The Pulse

Why Violence in Kashmir Is Getting Worse

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The Pulse

Why Violence in Kashmir Is Getting Worse

How Hindu nationalism and Indian security policies help fuel Kashmir’s independence movement.

Why Violence in Kashmir Is Getting Worse

Protesters outside the Indian Consulate in Toronto, Canada.

Credit: Image via Paul McKinnon /

The renewed turmoil in Indian-controlled Kashmir following the recent killing of five civilians by Indian forces in a remote hamlet of Kupwara has yet again thrown light on the grim realities of the region’s political landscape. The gulf between Delhi and Srinagar is seemingly greater than ever, with more locals willing to pick up guns against the Indian rule. In this continuing political conundrum, never before in Kashmir’s political history has the assertion of Kashmiri Muslim identity acquired more significance and prominence than it has now. At the heart of this enduring conflict is the valley’s sociopolitical labyrinth that has apparently reconfigured significantly, and is galvanizing Kashmiris again towards a violent political movement against Delhi’s rule.

Pertinently, there has been significant discourse about the growing anti-India sentiment, and the rise of new age militants in Kashmir. The valley has been witnessing increasingly greater public participation in the funeral of fallen militants, with many people also flocking to encounter sites to help encircled militants escape.

Observers have citied various reasons for this “radicalization” of the Kashmiri population, with some arguing that the absence of any political dialogue between Delhi and Islamabad, and between Srinagar and Delhi, on resolving the political dispute has fostered deep-rooted resentment. Many emphasize that alienation has further increased in the absence of any economic opportunities, which has left Kashmiri youth feeling frustrated due to high unemployment. Others point out that the absence of political space and status quo environment was making militancy attractive again, while some highlight that excessive militarization of the public space, and repeated human rights violations by the state security apparatus, are fueling anti-India sentiments.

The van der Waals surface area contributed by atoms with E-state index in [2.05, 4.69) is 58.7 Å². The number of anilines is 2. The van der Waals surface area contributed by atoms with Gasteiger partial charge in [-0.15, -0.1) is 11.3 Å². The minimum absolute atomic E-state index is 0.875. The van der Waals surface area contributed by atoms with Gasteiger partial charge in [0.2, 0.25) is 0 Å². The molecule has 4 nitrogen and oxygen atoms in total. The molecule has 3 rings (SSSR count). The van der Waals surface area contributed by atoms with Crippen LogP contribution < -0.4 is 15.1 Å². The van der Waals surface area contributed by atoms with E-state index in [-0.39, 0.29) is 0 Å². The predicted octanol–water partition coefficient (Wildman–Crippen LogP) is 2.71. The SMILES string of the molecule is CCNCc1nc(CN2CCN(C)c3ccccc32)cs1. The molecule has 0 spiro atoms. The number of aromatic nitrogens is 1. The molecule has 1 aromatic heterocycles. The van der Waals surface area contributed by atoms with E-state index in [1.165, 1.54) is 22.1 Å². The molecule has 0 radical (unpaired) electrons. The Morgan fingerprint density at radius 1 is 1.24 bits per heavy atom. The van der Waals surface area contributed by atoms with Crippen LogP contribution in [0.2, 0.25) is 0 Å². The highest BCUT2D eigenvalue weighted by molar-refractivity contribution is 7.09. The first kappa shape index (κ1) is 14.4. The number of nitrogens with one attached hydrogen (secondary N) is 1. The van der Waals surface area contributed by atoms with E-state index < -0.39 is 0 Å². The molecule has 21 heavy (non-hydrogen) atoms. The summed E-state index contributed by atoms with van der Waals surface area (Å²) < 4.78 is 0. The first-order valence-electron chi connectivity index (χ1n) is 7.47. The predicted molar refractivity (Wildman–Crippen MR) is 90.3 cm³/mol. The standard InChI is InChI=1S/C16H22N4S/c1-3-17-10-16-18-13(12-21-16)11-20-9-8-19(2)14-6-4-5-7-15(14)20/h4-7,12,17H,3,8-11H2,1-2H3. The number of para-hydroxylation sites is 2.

While these assertions do provide some rationale for the valley’s changing sociopolitical order, they don’t answer many crucial questions. Most new entrants into militancy come from socially and economically well-off backgrounds. India has been conducting various de-radicalization exercises like Operation Sadbhavana to integrate Kashmiris into the Indian mainstream, and also recruiting many more for the military and paramilitary services. In addition, these theories offer little clarity in explaining how the current radicalization is different from that in the earlier armed phase.

The fresh metamorphosis of the Kashmir dispute, particularly in its internal dynamics, can only be examined through the analysis of dynamic society. The valley’s sociocultural ethos has been significantly restructured that has now transformed the Kashmiri group identity into a political one. The identity for Kashmiris Muslims has become politically relevant in its recent historical context, and it is this primary factor that is motivating the valley’s younger population for change in the territorial status quo. The bitter experience of Indian military rule has left a profound imprint on the conscience of the Kashmiri Muslims, and has convinced people to call for independence from the Indian state.

Indian nationalism and Kashmiri identity

Ugandan scholar Mahmood Mamdani highlights that political identities need to be understood as specifically a consequence of the history of state formation. The economic liberalization of India in the early 1990s saw the emergence of an assertive middle-class and the growth of right-wing Hindu nationalism. This resurgence shaped both Indian identity and nationalism; together these strands have become vanguards for the identity of the Indian state, which sees it self as a new global power. In this scenario, maintaining territorial sovereignty becomes imperative for India to sustain the projection of a powerful nation, as any potential crisis to territorial integrity would undermine its identity. Holding territory, even through force, becomes critical for maintaining that identity.